Getting Started with 3D Printing Using Tinkercad

Contributors: Shawn Hymel, Feldi
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3D printing is still a relatively new technology, and it's only just become affordable for home and classroom use. As a result, it's still not quite a push-button-get-print operation. It's only natural that some things might go wrong or that your printer requires some maintenance. Once again, please refer to the manual for your specific printer to learn how to operate it and make adjustments/repairs!


If your part has lifted corners on the bottom, it usually means that the material was cooling and shrinking. This shrinkage might be severe enough (especially on larger prints) that it pulls away from the print bed.

Warping on a 3D printed part

ABS plastic usually requires a hotter extruder to melt (vs. PLA), and as a result, is more prone to warping. You can try switching to PLA or tell your slicer program that you want to try printing with a brim (think of it like the brim of a hat) or raft.

Choosing to add a brim in Cura

A brim will print material around and connected to the first layer (unlike a skirt, which is not connected). This has the effect of helping the first layer stick to the bed. However, it does mean you have to trim off the brim once the print is done.

3D printed part printed with brim

A raft will place some material underneath your part (i.e. your part is sitting on a raft of material). This should help with your part sticking to the bed even more, but it means you have even more to trim away when you're done. Rafts should be used when there is not a flat surface on the bottom of your part that will allow for good bed adhesion.

If you would like to learn more about skirts, brims, and rafts, see this article.

Uneven Bottom Surface

If you see large bubbles forming on your print bed, you will likely end up with an uneven print.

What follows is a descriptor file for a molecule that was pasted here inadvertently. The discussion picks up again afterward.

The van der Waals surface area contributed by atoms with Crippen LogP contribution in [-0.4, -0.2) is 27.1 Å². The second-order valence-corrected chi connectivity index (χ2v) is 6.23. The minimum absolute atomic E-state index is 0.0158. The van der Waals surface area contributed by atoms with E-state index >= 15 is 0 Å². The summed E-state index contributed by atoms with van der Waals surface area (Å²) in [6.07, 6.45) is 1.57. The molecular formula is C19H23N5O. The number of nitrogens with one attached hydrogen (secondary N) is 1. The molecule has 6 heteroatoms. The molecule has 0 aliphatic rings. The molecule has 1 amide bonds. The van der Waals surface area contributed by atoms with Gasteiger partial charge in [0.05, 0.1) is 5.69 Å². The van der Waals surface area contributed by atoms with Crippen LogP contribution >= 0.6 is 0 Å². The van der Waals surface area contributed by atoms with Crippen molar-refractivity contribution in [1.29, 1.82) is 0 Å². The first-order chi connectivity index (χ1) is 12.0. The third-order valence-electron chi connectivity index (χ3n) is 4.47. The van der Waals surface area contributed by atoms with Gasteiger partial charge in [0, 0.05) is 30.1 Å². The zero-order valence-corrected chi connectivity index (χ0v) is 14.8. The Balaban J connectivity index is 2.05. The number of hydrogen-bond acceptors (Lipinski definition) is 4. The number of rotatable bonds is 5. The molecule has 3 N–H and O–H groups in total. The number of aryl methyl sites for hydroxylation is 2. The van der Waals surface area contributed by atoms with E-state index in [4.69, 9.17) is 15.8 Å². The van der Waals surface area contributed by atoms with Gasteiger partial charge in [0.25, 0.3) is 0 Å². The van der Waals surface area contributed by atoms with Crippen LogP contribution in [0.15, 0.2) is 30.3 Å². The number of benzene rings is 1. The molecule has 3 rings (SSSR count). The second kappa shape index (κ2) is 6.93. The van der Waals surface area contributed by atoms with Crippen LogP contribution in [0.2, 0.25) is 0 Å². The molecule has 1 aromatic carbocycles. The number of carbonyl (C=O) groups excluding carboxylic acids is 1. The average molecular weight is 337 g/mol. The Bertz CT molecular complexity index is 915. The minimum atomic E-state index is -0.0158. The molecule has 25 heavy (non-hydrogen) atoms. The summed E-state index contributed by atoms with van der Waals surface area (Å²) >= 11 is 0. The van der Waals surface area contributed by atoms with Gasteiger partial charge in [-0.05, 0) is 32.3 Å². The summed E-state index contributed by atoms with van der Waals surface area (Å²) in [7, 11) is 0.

Bubbles on a 3D printer bed

You can use something like a putty knife to try and move the bubbles after the bed has been heated, but you're only delaying the inevitable. Large bubbles usually mean that the PEI heated bed needs to be replaced. If you have a LulzBot, you can find instructions to replace the bed.

Uneven or Peeling Layers

If you notice that some of the layers are not level or sticking together, you may have drafts of cool air moving through your print job. This can be fixed by moving your printer to a location away from any vents, doors, or windows. Alternatively, many 3D printing enthusiasts choose to build an enclosure around their printer to prevent any air from moving over their parts while they're being printed. It can be as simple as some cardboard or a piece of cloth.

3D printer inside an enclosure to prevent air drafts

Filament Not Coming Out

There could be several reasons that the filament is not coming out of the extruder:

  • Make sure the extruder is heated to the appropriate temperature for the material
  • Try carefully pushing the material through the extruder manually to see if you can start the flow
  • Adjust the tension on the idler latch

If you have just changed out the type of material and are set at a lower temperature (for example, you had ABS in the machine and you are switching to PLA), you may need to raise the temperature for the former material in order to clear out the nozzle. Pre-heat the machine for the material requiring the highest temperature (e.g. ABS requires a higher temperature to melt than PLA), manually feed the new material through to clear out the nozzle, and then reset the temperature back to that required by the new material.

If you can manually feed the material, but it is not flowing during the printing process, you may need to adjust the tension on the idler latch in order to have the printer "grip" the filament better. Simply tighten the idler latch screws slightly, and tell the machine to extrude some material (on a LulzBot TAZ 5, you can find that in the menu: Prepare > Move Axis > 1 mm > Extruder).

Tighten the screws on the idler latch on a TAZ 5 to get the filament to flow

More Troubleshooting

Found an issue that is not listed above? Besides checking the forums for your specific printer, there are websites that document common print issues. Here's one guide that we found to be quite extensive: